Unfortunately, this doesn’t always happen. I often ask myself why this doesn’t happen. For me, it’s a lack of investment and rigour in the art we’re creating, yet we still want it to be impactful. We want the end result without the work. For me this doesn’t make sense. I think this comes back to society and how were overwhelmed with instant gratification. Suddenly when we have to engage, and think to respond, it becomes more difficult. We’re out of practice.
MM Why do we care so much about and give so much effort, energy and dedication to the topic of jazz?
CH We expend so much effort, energy and dedication to jazz because it holds truth inside our bodies. We feel that it expresses. We feel its synergy with music. We feel its individual expression. We feel its rootedness to the earth. We know it’s satisfying. It’s like anything delicious; once you’ve tasted it, it’s difficult to ignore the craving for more.
MM When you create work, what drives you?
CH That’s an interesting question because I’m often so detailed in creation that I temporarily lose sight of the bigger picture. I enjoy exploring a single movement and it’s capacity to communicate. Then almost like a puzzle I slowly fit the pieces together to tell a story. I think that’s also what drives me – the desire to tell my story. A story.
MM What’s most important for you as a jazz artist?
CH I think the most important thing for me as a jazz artist is individual expression. That means that although I’m in the same room with ten jazz artists (DJD company), and we’re working on the same project, we never lose our individuality inside of what we’re doing.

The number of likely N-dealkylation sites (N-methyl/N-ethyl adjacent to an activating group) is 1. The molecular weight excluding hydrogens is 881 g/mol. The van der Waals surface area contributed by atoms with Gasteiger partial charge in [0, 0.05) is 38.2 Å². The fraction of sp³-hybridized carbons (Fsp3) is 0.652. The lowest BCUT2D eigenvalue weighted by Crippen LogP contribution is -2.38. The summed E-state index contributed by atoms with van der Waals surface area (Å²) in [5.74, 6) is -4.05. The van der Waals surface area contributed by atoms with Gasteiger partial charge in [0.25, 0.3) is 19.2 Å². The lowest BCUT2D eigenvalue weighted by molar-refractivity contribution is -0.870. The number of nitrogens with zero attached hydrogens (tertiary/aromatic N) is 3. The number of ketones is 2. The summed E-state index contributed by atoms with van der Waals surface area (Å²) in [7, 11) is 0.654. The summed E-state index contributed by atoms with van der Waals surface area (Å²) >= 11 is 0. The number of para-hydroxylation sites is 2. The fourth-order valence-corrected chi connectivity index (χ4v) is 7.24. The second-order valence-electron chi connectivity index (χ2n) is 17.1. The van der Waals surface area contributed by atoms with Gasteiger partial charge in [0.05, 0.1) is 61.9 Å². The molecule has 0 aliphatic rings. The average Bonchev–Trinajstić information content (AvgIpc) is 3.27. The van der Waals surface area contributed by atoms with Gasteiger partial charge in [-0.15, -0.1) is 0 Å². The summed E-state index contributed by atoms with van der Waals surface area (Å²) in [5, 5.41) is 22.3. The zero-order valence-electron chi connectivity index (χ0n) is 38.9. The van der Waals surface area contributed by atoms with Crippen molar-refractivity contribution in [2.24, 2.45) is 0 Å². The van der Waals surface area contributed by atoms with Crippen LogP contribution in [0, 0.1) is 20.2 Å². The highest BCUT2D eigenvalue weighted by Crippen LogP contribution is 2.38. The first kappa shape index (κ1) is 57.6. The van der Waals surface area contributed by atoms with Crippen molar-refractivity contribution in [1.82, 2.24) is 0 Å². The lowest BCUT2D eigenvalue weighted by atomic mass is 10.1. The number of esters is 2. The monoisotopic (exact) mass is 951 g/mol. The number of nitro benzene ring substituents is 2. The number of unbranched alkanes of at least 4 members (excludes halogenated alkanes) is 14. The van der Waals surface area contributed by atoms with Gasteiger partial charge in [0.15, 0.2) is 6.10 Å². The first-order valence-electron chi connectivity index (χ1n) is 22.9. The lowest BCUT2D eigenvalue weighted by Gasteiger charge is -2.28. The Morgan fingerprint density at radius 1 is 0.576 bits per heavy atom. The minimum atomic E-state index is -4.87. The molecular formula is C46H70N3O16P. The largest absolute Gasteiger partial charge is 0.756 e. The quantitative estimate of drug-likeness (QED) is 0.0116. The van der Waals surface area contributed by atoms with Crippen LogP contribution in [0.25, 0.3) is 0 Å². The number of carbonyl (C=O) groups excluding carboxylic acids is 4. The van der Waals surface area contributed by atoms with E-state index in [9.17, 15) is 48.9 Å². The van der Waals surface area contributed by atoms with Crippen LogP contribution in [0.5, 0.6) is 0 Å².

MM Can you describe how jazz feels in the body? In set work? In improvisation?
CH Jazz feels like a current pulsing or running through the body. A rhythmic expression. Jazz is a dichotomy; grounded yet soaring; loose and undulating, yet strong; joyful and painful; challenging and satisfying. I could go on forever. I try to feel the same about set work and improvisation, there’s always an element of freedom or letting go while being true to either the steps or body.
MM Do you have a sense that Canadians and Americans feel the same about jazz dance, its history and its expression in general?
CH I don’t have a good sense of Canadians and Americans perspective. I think this stems in part because I’m constantly surrounded by like-minded people at DJD so I’m not always exposed to other perspectives.
MM What does the future look like for jazz dance?
CH I wish I knew what the future looked like. We don’t know. But the future I will reach for will be one that tries to expose people to jazz, connect with people, and educate people. By exposing, I mean I want people to take a class, watch live performances, listen to live music, read about the history, listen to a record. Connecting with people means I want to push people to talk about all the things they are exposed to. It’s interesting how my feelings have often changed regarding a performance or concert when I learn more about the process or the artist. Perhaps instead of becoming less in tune, we look deeper and become more in tune with each other. Lastly, I want to educate or point people towards avenues they can explore based on their interest. I think the form will evolve, transform and find new expressions.